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What Should an Athlete Running Track Eat & Drink?

By Sylvia Cochran

Healthy nutrition is a lifestyle choice for an athlete. Proper nutrition is important throughout the training cycle. It is not possible to make up for daily unhealthy food choices the week or night before a major track meet. Instead, seasoned and professional runners carefully build a balanced meal plan that accounts for healthy proteins, fats and carbohydrates. Hydration choices are also important factors in the overall meal planning.

Seafood and Chicken

Salmon is a healthy main course choice for the protein and omega-3 fatty acids it contains. Health benefits of these fats include balancing the body’s inflammatory response, which helps counteract running-induced asthma attacks. Because of the danger of mercury contamination, athletes should choose wild caught fish for extra safety.

A 4-oz. serving of chicken can fulfill as much as half of a runner’s daily protein requirement, which exceeds that of non-runner’s by 50 percent to 75 percent. This protein assists with rebuilding muscles and also a speedy recovery after a particularly strenuous workout or event.

Whole Grains

"Runner’s World" says a runner needs to ingest at least “three to six one-ounce servings” of these grains each day. Keep an eye open for the 100 percent whole-grain notation, which differentiates the product from one that might contain refined flour in addition to whole grain. Remember that this kind of food is a lot denser than refined flour products, and it might take time for taste buds to adjust. Whole-grain products help runners with weight and blood sugar level control.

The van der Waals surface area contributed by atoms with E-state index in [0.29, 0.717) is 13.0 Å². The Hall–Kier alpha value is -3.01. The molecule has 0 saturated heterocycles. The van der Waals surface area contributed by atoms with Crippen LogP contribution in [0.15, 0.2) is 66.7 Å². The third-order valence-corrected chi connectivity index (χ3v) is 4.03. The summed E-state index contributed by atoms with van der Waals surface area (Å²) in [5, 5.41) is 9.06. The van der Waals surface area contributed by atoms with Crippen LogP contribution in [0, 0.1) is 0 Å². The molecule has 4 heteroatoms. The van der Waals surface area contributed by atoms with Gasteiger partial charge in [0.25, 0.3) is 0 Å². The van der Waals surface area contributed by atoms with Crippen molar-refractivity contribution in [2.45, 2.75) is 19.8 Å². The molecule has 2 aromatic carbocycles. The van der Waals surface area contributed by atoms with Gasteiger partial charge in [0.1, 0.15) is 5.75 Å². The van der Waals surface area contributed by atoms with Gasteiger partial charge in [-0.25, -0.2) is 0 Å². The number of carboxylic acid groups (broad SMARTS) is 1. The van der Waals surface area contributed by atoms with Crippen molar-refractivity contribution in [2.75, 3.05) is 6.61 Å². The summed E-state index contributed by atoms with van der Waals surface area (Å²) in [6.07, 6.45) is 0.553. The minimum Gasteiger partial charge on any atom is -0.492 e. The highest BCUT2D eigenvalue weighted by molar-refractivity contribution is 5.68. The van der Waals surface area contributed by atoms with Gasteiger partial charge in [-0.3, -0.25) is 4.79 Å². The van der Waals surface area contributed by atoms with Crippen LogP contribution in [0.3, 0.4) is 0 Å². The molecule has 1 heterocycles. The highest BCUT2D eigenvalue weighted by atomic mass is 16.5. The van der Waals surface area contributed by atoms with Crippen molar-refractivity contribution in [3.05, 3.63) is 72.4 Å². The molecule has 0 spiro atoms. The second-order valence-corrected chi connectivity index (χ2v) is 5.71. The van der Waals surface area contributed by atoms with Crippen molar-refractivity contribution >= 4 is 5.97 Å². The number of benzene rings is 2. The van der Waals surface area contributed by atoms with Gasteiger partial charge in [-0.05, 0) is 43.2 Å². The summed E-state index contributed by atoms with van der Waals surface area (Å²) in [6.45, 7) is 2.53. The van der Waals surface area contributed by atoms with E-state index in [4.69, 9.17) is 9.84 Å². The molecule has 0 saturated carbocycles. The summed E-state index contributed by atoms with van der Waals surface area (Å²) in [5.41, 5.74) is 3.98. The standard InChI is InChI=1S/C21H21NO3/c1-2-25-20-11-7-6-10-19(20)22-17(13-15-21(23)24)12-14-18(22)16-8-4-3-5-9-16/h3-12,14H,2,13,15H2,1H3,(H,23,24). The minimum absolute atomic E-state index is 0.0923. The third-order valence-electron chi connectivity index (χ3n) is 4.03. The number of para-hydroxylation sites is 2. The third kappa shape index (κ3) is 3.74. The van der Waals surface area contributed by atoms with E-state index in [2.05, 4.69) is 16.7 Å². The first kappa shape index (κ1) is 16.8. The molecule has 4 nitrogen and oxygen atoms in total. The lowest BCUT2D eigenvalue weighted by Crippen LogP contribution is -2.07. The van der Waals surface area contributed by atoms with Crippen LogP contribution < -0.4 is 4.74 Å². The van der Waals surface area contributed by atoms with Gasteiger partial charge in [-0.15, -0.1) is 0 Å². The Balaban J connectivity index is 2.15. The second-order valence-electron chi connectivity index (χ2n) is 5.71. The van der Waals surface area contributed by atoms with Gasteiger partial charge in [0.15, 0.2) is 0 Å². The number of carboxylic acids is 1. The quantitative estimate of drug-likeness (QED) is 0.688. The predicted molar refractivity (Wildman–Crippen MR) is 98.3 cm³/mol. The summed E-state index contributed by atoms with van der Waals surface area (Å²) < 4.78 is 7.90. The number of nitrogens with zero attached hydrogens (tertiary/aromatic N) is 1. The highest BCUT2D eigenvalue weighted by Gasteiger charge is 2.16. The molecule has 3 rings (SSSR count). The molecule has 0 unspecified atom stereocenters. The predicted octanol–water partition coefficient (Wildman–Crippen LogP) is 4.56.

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Hydration and Sports Drinks

Before the run, fluid intake needs depend on weather conditions. As a general rule of thumb, drink a few cups of cool water 10 to 15 minutes before starting the track workout.

Opt for sports drinks right after a run. These beverages contain sodium, electrolytes and carbohydrates, which assist the body in replenishing these substances that are lost with sweat.

When used during the run—as might be the case for a track runner training for a marathon—as little as a half-cup of sports drink every 15 minutes can potentially help with the energy required to finish strong. Keep a close eye on the carbohydrate solution of the drink; depending on a runner’s individual metabolism, the sweet spot lies somewhere between a 4 percent and an 8 percent solution.

Nutritional Supplements

Athletes ideally derive all the required vitamins and minerals from a balanced meal plan. The University of Illinois Extension agrees that female athletes might—at their physician's suggestion—supplement with iron, but overall the danger of long-term vitamin supplement overuse outweighs the benefits. Only a physician or nutritionist can evaluate an individual athlete’s need for supplementation and make a recommendation.

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